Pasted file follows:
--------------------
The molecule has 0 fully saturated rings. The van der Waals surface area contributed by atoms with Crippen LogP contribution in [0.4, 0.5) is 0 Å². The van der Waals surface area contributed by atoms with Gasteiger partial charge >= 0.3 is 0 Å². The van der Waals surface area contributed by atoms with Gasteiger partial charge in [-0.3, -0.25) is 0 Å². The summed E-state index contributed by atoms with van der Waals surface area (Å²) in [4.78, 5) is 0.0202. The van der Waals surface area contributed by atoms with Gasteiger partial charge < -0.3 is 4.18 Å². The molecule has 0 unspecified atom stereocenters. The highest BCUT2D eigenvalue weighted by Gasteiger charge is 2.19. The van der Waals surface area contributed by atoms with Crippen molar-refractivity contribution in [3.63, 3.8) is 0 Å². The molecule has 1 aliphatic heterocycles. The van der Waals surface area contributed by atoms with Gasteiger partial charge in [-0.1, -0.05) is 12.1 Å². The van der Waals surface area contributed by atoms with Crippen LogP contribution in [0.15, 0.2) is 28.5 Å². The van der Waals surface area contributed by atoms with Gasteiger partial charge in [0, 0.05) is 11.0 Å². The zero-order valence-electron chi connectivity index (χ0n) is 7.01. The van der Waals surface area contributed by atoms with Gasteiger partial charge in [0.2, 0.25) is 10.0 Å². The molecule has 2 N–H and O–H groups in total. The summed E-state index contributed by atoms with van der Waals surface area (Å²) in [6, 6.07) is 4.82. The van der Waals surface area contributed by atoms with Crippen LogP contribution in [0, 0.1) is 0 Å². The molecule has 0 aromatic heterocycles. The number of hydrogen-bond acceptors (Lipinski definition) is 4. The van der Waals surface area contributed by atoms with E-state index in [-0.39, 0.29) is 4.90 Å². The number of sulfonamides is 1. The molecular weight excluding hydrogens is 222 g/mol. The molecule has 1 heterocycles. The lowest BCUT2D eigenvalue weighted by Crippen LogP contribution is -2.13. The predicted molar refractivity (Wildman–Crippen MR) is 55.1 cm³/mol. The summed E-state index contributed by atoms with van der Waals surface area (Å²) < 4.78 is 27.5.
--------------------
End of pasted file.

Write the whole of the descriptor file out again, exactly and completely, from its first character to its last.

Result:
The molecule has 0 fully saturated rings. The van der Waals surface area contributed by atoms with Crippen LogP contribution in [0.4, 0.5) is 0 Å². The van der Waals surface area contributed by atoms with Gasteiger partial charge >= 0.3 is 0 Å². The van der Waals surface area contributed by atoms with Gasteiger partial charge in [-0.3, -0.25) is 0 Å². The summed E-state index contributed by atoms with van der Waals surface area (Å²) in [4.78, 5) is 0.0202. The van der Waals surface area contributed by atoms with Gasteiger partial charge < -0.3 is 4.18 Å². The molecule has 0 unspecified atom stereocenters. The highest BCUT2D eigenvalue weighted by Gasteiger charge is 2.19. The van der Waals surface area contributed by atoms with Crippen molar-refractivity contribution in [3.63, 3.8) is 0 Å². The molecule has 1 aliphatic heterocycles. The van der Waals surface area contributed by atoms with Gasteiger partial charge in [-0.1, -0.05) is 12.1 Å². The van der Waals surface area contributed by atoms with Crippen LogP contribution in [0.15, 0.2) is 28.5 Å². The van der Waals surface area contributed by atoms with Gasteiger partial charge in [0, 0.05) is 11.0 Å². The zero-order valence-electron chi connectivity index (χ0n) is 7.01. The van der Waals surface area contributed by atoms with Gasteiger partial charge in [0.2, 0.25) is 10.0 Å². The molecule has 2 N–H and O–H groups in total. The summed E-state index contributed by atoms with van der Waals surface area (Å²) in [6, 6.07) is 4.82. The van der Waals surface area contributed by atoms with Crippen LogP contribution in [0, 0.1) is 0 Å². The molecule has 0 aromatic heterocycles. The number of hydrogen-bond acceptors (Lipinski definition) is 4. The van der Waals surface area contributed by atoms with E-state index in [-0.39, 0.29) is 4.90 Å². The number of sulfonamides is 1. The molecular weight excluding hydrogens is 222 g/mol. The molecule has 1 heterocycles. The lowest BCUT2D eigenvalue weighted by Crippen LogP contribution is -2.13. The predicted molar refractivity (Wildman–Crippen MR) is 55.1 cm³/mol. The summed E-state index contributed by atoms with van der Waals surface area (Å²) < 4.78 is 27.5.